The Here After / Efterskav



  • Domestic Premiere: 20 November 2015
  • International Premiere: France (Cannes Film Festival) – 16 May 2015


The debut feature from Sweden’s Magnus von Horn, with photography by Ida’s DOP. 


Gently paced, the film sits us back from the drama in a way to make us come to our own conclusions about who’s the bad guy. 


Beautifully modern Scandinavian in its minimalist style and social themes, The Here After is a stunning debut film about a very serious topic. 



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The Here After is controlled, minimalist and icy cold in its careful display of the aftermath of adolescent crime. The debut feature by Swedish director Magnus von Horn, the film stars Swedish pop star Ulrik Munther and screened at Cannes, Toronto, Stockholm and has been released in Swedish cinemas.

The Here After follows John (Munther), a slim, tall and pixie-faced teenager who has been released from an institution back into his fathers care. They live on a farming property along with John’s younger brother Filip, and it becomes clear that there is an emotional disconnect amongst the family. This is echoed between John’s father and grandfather, and in an interesting scene in which the grandfather would rather shoot a sick dog than take it to the vet, we get a glimpse into an inherently mean streak that runs through the family.

The close-knit rural community in which John lives is cruelly reluctant to let him back in. John chooses to return to his old school, but not before long the other students are rebelling and it becomes clear that John has done something to ostracise them. However, von Horn doesn’t explain what it was that John did until halfway through the film. Until then, we are left seeing this quiet teenager being ruthlessly tormented by his peers, and in a way we see him as the victim.

The film works well in its minimalist styling, with Director of Photography Lukasz Zal (known for his work on Ida) establishing a rigorous style that is distant and restraining, often shooting through doorways and closed glass doors that obscure dialogue. Along with von Horn, Zal works to force the audience to watch as a distant spectator, unable to step in and assist – almost leaving John to fend for himself. Ulrik Munther appears effortless as John, and truly breaks out as the star of the film – his controlled movements and hesitations work beautifully alongside the controlled camera pacing.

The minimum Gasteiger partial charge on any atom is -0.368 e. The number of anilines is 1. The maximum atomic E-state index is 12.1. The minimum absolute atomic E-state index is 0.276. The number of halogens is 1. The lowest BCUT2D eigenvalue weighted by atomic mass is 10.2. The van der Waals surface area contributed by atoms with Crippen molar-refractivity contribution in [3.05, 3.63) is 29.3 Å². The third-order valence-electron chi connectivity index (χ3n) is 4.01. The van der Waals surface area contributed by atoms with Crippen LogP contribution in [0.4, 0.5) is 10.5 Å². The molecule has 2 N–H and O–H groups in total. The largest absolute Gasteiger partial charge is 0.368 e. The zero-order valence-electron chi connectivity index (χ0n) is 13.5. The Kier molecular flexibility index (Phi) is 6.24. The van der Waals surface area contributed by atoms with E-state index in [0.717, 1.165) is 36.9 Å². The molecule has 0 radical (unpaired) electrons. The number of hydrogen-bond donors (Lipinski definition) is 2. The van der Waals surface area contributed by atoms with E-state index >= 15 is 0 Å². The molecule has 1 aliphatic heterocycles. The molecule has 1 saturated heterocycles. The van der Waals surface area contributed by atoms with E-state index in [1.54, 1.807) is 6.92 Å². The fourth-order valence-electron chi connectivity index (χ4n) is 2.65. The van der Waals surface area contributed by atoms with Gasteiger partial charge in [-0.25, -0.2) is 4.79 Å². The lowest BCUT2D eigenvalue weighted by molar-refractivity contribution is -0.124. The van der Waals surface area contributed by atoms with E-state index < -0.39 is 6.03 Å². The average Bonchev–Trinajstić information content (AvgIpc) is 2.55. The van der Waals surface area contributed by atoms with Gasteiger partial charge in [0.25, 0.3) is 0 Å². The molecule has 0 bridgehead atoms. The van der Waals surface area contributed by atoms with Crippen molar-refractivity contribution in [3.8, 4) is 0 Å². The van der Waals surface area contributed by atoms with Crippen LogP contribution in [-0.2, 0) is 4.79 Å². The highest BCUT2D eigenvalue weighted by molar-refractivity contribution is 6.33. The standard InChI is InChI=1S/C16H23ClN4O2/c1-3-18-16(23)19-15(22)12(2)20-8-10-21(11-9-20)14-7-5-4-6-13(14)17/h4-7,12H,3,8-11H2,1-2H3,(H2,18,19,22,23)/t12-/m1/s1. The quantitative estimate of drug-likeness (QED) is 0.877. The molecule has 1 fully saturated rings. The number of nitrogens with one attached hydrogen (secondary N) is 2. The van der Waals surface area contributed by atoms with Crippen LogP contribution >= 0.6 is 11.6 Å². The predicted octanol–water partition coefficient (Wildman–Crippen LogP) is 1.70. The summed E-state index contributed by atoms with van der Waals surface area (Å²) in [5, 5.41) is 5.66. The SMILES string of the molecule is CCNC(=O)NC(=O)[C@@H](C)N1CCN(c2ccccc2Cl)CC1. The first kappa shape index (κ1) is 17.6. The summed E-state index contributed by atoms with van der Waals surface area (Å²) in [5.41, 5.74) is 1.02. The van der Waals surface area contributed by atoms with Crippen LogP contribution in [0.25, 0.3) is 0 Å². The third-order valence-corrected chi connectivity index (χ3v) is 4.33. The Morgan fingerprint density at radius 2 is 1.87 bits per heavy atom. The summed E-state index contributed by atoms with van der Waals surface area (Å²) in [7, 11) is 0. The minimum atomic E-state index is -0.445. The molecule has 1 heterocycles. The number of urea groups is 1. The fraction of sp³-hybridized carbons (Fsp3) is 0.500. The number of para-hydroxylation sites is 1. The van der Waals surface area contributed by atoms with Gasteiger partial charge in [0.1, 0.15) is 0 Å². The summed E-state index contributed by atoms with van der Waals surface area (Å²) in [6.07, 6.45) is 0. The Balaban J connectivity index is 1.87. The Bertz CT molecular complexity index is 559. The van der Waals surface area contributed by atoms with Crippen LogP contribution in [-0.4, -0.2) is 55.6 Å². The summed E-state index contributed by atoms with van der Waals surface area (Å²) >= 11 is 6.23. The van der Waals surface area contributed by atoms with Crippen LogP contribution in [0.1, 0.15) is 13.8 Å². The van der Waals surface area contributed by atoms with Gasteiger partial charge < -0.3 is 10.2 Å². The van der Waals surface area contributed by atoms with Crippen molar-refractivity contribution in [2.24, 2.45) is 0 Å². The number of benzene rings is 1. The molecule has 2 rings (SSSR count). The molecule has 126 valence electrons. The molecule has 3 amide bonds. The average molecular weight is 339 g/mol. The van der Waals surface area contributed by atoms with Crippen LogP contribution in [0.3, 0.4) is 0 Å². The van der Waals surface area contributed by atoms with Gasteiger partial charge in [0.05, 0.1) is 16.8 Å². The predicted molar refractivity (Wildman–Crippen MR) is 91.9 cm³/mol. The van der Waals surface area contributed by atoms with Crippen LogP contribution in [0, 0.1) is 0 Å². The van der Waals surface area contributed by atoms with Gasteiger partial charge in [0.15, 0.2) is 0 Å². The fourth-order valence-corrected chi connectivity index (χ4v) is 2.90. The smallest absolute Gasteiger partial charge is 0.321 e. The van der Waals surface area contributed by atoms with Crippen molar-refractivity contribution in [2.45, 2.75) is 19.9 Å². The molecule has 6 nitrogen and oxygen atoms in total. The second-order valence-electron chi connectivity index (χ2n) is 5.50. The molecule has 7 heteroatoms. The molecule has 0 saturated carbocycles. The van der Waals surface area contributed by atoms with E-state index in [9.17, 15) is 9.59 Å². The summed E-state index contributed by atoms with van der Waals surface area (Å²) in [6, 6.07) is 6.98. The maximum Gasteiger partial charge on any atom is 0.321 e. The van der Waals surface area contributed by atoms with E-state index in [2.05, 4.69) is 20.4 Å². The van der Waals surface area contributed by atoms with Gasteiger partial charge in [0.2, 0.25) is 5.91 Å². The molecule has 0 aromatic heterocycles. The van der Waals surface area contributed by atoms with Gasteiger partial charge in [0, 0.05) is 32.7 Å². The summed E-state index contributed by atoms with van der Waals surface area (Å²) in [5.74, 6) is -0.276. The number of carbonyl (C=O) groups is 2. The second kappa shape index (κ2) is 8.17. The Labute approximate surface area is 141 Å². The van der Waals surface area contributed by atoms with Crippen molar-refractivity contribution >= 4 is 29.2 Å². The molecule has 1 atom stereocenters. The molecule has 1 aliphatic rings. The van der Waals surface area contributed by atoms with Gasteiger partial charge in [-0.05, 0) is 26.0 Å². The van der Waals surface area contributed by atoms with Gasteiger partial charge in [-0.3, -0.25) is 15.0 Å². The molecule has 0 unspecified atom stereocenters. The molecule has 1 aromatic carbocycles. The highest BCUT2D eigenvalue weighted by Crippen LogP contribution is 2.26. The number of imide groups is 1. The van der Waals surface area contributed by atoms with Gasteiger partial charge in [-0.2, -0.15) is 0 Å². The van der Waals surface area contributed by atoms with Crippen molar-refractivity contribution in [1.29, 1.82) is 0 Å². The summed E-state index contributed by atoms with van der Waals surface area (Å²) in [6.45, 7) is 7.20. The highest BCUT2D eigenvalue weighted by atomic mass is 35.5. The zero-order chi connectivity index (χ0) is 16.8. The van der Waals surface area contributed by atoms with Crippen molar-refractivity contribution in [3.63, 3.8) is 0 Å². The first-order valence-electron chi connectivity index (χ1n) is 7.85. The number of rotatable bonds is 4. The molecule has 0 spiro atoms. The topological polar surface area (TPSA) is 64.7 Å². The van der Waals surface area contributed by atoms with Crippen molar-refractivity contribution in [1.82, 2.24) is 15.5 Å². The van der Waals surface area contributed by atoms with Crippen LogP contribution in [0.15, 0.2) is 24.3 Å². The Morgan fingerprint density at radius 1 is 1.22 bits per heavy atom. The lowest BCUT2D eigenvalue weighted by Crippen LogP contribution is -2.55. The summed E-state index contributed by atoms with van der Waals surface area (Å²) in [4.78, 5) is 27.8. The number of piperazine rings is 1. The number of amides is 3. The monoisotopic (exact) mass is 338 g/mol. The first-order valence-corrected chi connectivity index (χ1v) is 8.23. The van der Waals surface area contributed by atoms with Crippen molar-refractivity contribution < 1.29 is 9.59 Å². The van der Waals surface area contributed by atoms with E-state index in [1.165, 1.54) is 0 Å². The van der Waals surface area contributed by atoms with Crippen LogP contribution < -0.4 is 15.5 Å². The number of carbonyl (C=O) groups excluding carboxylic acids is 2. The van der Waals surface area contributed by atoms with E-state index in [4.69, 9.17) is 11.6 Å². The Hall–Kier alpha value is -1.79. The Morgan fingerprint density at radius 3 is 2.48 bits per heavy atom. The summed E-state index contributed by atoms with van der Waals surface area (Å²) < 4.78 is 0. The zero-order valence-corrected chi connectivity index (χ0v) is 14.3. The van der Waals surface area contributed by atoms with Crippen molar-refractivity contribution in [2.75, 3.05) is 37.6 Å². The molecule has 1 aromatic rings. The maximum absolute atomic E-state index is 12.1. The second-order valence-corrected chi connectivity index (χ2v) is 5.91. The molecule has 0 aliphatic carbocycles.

The film uses many long takes which work in favour to the films story, which is based on actual stories of crimes committed by adolescents in volatile relationships. Von Horn has previously looked at the topic in his short films Echo (2010) and Without Snow (2012), and in The Here After he pushes the cruelness to the extreme. The film echoes the styling and themes of Thomas Vinterberg’s The Hunt (2012), though in The Here After it is revealed that the protagonist is guilty.

As with many contemporary Scandinavian films, the ending is a non-resolution, but it gives the viewers haunting images and thoughts to take away with them. Overall, The Here After is beautifully crafted, patient and real in its portrayal of a complex topic.




For a little extra, here’s one of Ulrik’s songs:


CategoriesReviews Sweden
Emma Vestrheim

Emma Vestrheim is the editor-in-chief of Cinema Scandinavia. Originally from Australia, she is now based in Bergen, Norway, and attends major Nordic film festivals to conduct interviews and review new films.

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